Certainly not! How shall we who died to sin live any longer in it? "Or do you not know that as many of us as were baptized into Christ Jesus were baptized into His death? Therefore we were buried with Him through baptism into death, that just as Christ was raised from the dead by the glory of the Father, even so we also should walk in newness of life" (Rom. 6:3, 4).

Paul's answer is surprising. Shall we continue in sin that grace may abound? Certainly not! Just because you're justified doesn't mean God won't punish you if you sin. Bad things will happen if you do bad things. Be careful! Paul says nothing of the sort. That would contradict his earlier thesis that all blessings are theirs already in Christ Jesus. That would contradict his later thesis that there is no condemnation for them in Christ Jesus.

Paul does not appeal to the Romans's fear, and he doesn't appeal to their guilt. For they have no guilt before God, and they need fear nothing. And even if they did, these things are not sufficient motivators. For guilt and fear motivate only the flesh which is corrupt and can do no good thing.

Paul's answer is surprising; it's not what most people would expect. Face it. It's not what we expect a lot of times. Why shouldn't I sin? Because I'm united to Christ who is dead to sin and raised to new life! For Paul, it's the most natural answer in the world because he has disciplined himself in the doctrine of Christ. So the first thing that occurs to him in any such question is, what does this have to do with what Christ has done for me and in me, and will do through me? What does this have to do with who I am in Christ? The doctrine of Christ is the mystery of godliness. Paul is constantly on the lookout for ways to bring this doctrine home and to call his hearers to faith in it.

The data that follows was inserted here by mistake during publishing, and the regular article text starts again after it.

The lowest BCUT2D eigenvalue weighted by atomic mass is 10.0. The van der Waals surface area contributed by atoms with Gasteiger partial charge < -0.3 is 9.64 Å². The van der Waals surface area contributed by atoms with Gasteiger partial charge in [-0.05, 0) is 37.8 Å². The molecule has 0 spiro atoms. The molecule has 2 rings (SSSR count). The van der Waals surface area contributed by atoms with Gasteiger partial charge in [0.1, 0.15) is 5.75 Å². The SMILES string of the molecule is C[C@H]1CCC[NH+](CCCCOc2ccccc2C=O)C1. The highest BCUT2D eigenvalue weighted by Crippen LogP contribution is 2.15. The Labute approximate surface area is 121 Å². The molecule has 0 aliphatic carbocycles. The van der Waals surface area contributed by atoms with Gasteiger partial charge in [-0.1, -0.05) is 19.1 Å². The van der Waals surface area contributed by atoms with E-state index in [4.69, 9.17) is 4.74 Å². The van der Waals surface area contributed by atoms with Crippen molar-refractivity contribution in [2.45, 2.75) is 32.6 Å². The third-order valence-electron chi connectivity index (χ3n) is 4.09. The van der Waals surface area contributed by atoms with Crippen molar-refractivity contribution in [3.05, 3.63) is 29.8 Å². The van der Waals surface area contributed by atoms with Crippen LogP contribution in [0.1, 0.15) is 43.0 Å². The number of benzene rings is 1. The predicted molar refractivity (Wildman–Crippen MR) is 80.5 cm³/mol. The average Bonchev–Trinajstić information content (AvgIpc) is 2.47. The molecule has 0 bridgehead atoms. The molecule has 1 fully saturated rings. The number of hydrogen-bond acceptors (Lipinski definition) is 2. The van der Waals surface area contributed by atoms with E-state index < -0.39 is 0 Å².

And so Paul's surprising answer to "Shall we continue in sin that grace may abound?" is, of course not; you've been baptized! And then he preaches their baptism to them. Of course not, he says; that's not who you are. You're dead to all that and alive to God in Christ Jesus. You've been united with Christ in his death to sin on the cross. And if that's true, you've been raised with him to newness of life as well, to a new life that has nothing to do with sin. Therefore why sin? What could possibly motivate you? What could possibly attract you?

This is what we must say to the counselee. We must call him to faith in what his baptism preaches to him. We must call him to faith in his union with Christ. He sins because he does not believe himself dead to sin and alive to God. Therefore he does not act that way, and the biggest mistake we can make is to believe those actions. To say, well you've sinned; that must mean you're not dead to sin. It must mean you're not alive to God. No! At that very moment when he struggles with sin is the moment when he needs us to tell him, it is not true! Your actions are a lie! Let God be true though every man is a liar. You are dead to sin. Believe it, brother. And you will walk in these ways.

We must reason as Paul reasons. Do you understand what God said of you when you were baptized? If you understood it, you would not sin. Let me tell it to you again that you may believe it and that you may walk in this faith. Only in this context can the call to obedience make sense.

So Paul makes that call: "For if we have been united together in the likeness of His death, certainly we also shall be in the likeness of His resurrection, knowing this, that our old man was crucified with Him, that the body of sin might be done away with, that we should no longer be slaves of sin. For he who has died has been freed from sin. Now if we died with Christ, we believe that we shall also live with Him, knowing that Christ, having been raised from the dead, dies no more. Death no longer has dominion over Him" (Rom. 6:5-9).